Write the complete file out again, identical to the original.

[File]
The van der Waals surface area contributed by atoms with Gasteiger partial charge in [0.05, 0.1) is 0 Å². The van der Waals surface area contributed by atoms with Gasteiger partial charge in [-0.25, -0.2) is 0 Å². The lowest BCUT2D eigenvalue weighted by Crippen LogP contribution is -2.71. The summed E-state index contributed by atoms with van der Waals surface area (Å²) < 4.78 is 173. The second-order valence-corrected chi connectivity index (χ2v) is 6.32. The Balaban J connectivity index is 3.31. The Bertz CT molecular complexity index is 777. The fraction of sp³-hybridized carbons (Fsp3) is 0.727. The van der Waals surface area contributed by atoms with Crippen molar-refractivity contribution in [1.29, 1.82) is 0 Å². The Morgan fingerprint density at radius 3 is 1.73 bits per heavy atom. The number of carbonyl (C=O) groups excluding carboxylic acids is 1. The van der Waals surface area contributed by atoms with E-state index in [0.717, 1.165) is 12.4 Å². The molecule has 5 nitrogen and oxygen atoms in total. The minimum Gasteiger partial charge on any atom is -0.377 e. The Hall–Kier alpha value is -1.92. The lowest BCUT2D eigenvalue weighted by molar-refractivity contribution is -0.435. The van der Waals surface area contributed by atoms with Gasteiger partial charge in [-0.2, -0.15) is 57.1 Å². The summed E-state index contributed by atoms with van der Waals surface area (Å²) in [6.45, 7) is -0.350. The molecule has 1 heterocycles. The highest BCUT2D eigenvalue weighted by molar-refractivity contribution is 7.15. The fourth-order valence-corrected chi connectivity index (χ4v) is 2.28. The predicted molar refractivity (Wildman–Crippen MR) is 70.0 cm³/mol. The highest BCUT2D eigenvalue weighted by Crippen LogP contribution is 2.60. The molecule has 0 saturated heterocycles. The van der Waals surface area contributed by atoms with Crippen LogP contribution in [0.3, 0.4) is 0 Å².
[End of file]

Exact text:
The van der Waals surface area contributed by atoms with Gasteiger partial charge in [0.05, 0.1) is 0 Å². The van der Waals surface area contributed by atoms with Gasteiger partial charge in [-0.25, -0.2) is 0 Å². The lowest BCUT2D eigenvalue weighted by Crippen LogP contribution is -2.71. The summed E-state index contributed by atoms with van der Waals surface area (Å²) < 4.78 is 173. The second-order valence-corrected chi connectivity index (χ2v) is 6.32. The Balaban J connectivity index is 3.31. The Bertz CT molecular complexity index is 777. The fraction of sp³-hybridized carbons (Fsp3) is 0.727. The van der Waals surface area contributed by atoms with Crippen molar-refractivity contribution in [1.29, 1.82) is 0 Å². The Morgan fingerprint density at radius 3 is 1.73 bits per heavy atom. The number of carbonyl (C=O) groups excluding carboxylic acids is 1. The van der Waals surface area contributed by atoms with E-state index in [0.717, 1.165) is 12.4 Å². The molecule has 5 nitrogen and oxygen atoms in total. The minimum Gasteiger partial charge on any atom is -0.377 e. The Hall–Kier alpha value is -1.92. The lowest BCUT2D eigenvalue weighted by molar-refractivity contribution is -0.435. The van der Waals surface area contributed by atoms with Gasteiger partial charge in [-0.2, -0.15) is 57.1 Å². The summed E-state index contributed by atoms with van der Waals surface area (Å²) in [6.45, 7) is -0.350. The molecule has 1 heterocycles. The highest BCUT2D eigenvalue weighted by molar-refractivity contribution is 7.15. The fourth-order valence-corrected chi connectivity index (χ4v) is 2.28. The predicted molar refractivity (Wildman–Crippen MR) is 70.0 cm³/mol. The highest BCUT2D eigenvalue weighted by Crippen LogP contribution is 2.60. The molecule has 0 saturated heterocycles. The van der Waals surface area contributed by atoms with Crippen LogP contribution in [0.3, 0.4) is 0 Å².